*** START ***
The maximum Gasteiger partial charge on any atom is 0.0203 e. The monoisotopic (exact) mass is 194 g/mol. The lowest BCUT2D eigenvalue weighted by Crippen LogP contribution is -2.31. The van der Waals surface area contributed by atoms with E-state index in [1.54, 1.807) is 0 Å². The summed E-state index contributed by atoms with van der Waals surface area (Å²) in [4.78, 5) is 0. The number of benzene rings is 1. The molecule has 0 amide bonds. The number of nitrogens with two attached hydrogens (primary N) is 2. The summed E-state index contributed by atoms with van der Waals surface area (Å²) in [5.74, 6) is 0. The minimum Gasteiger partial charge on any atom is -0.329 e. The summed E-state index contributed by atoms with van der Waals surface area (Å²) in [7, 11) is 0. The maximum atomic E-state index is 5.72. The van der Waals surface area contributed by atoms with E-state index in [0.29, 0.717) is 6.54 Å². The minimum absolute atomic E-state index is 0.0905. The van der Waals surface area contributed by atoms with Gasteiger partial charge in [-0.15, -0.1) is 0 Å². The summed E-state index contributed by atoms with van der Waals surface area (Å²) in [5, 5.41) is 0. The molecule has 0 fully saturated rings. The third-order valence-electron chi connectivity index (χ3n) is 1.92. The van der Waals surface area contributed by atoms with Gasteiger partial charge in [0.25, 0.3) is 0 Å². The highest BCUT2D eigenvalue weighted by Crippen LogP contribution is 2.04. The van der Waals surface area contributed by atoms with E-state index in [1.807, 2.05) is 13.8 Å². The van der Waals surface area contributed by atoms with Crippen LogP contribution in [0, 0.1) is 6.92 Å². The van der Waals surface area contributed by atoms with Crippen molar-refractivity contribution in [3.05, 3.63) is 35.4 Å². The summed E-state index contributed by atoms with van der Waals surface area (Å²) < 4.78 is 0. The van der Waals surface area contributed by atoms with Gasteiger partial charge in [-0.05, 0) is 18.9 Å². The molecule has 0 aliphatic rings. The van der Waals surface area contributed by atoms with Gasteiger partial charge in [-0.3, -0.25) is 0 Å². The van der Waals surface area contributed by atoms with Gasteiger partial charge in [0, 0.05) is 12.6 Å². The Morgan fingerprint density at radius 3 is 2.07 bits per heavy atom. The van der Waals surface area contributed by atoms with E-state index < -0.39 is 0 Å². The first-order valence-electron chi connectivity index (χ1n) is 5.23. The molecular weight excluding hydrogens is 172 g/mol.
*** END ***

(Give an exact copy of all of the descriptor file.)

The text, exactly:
The maximum Gasteiger partial charge on any atom is 0.0203 e. The monoisotopic (exact) mass is 194 g/mol. The lowest BCUT2D eigenvalue weighted by Crippen LogP contribution is -2.31. The van der Waals surface area contributed by atoms with E-state index in [1.54, 1.807) is 0 Å². The summed E-state index contributed by atoms with van der Waals surface area (Å²) in [4.78, 5) is 0. The number of benzene rings is 1. The molecule has 0 amide bonds. The number of nitrogens with two attached hydrogens (primary N) is 2. The summed E-state index contributed by atoms with van der Waals surface area (Å²) in [5.74, 6) is 0. The minimum Gasteiger partial charge on any atom is -0.329 e. The summed E-state index contributed by atoms with van der Waals surface area (Å²) in [7, 11) is 0. The maximum atomic E-state index is 5.72. The van der Waals surface area contributed by atoms with E-state index in [0.29, 0.717) is 6.54 Å². The minimum absolute atomic E-state index is 0.0905. The van der Waals surface area contributed by atoms with Gasteiger partial charge in [-0.15, -0.1) is 0 Å². The summed E-state index contributed by atoms with van der Waals surface area (Å²) in [5, 5.41) is 0. The molecule has 0 fully saturated rings. The third-order valence-electron chi connectivity index (χ3n) is 1.92. The van der Waals surface area contributed by atoms with Gasteiger partial charge in [0.25, 0.3) is 0 Å². The highest BCUT2D eigenvalue weighted by Crippen LogP contribution is 2.04. The van der Waals surface area contributed by atoms with E-state index in [1.807, 2.05) is 13.8 Å². The van der Waals surface area contributed by atoms with Crippen LogP contribution in [0, 0.1) is 6.92 Å². The van der Waals surface area contributed by atoms with Crippen molar-refractivity contribution in [3.05, 3.63) is 35.4 Å². The summed E-state index contributed by atoms with van der Waals surface area (Å²) < 4.78 is 0. The van der Waals surface area contributed by atoms with Gasteiger partial charge in [-0.05, 0) is 18.9 Å². The molecule has 0 aliphatic rings. The van der Waals surface area contributed by atoms with Gasteiger partial charge in [-0.3, -0.25) is 0 Å². The van der Waals surface area contributed by atoms with Gasteiger partial charge in [0, 0.05) is 12.6 Å². The Morgan fingerprint density at radius 3 is 2.07 bits per heavy atom. The van der Waals surface area contributed by atoms with E-state index < -0.39 is 0 Å². The first-order valence-electron chi connectivity index (χ1n) is 5.23. The molecular weight excluding hydrogens is 172 g/mol.